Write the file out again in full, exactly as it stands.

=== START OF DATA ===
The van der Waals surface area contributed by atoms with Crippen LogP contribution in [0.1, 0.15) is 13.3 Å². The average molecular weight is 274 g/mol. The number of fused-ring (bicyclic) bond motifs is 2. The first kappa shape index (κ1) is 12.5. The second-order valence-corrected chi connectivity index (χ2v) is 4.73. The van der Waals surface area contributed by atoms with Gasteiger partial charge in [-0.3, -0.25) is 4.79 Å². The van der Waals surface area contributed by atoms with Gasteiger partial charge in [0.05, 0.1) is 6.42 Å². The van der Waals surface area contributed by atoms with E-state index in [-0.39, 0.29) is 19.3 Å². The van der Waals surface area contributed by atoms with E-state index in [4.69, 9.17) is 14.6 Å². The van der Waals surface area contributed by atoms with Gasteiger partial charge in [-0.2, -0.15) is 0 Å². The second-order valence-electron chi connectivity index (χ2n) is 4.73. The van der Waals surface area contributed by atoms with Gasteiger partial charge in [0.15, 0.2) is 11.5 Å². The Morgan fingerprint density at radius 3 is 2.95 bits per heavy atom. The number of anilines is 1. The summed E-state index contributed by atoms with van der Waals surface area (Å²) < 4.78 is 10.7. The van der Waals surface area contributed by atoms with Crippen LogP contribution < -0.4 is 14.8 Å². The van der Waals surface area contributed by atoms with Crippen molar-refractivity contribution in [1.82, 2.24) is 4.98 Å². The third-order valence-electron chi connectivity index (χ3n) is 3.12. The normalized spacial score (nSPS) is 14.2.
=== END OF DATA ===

The van der Waals surface area contributed by atoms with Crippen LogP contribution in [0.1, 0.15) is 13.3 Å². The average molecular weight is 274 g/mol. The number of fused-ring (bicyclic) bond motifs is 2. The first kappa shape index (κ1) is 12.5. The second-order valence-corrected chi connectivity index (χ2v) is 4.73. The van der Waals surface area contributed by atoms with Gasteiger partial charge in [-0.3, -0.25) is 4.79 Å². The van der Waals surface area contributed by atoms with Gasteiger partial charge in [0.05, 0.1) is 6.42 Å². The van der Waals surface area contributed by atoms with E-state index in [-0.39, 0.29) is 19.3 Å². The van der Waals surface area contributed by atoms with E-state index in [4.69, 9.17) is 14.6 Å². The van der Waals surface area contributed by atoms with Gasteiger partial charge in [-0.2, -0.15) is 0 Å². The second-order valence-electron chi connectivity index (χ2n) is 4.73. The van der Waals surface area contributed by atoms with Gasteiger partial charge in [0.15, 0.2) is 11.5 Å². The Morgan fingerprint density at radius 3 is 2.95 bits per heavy atom. The number of anilines is 1. The summed E-state index contributed by atoms with van der Waals surface area (Å²) < 4.78 is 10.7. The van der Waals surface area contributed by atoms with Crippen LogP contribution < -0.4 is 14.8 Å². The van der Waals surface area contributed by atoms with Crippen molar-refractivity contribution in [1.82, 2.24) is 4.98 Å². The third-order valence-electron chi connectivity index (χ3n) is 3.12. The normalized spacial score (nSPS) is 14.2.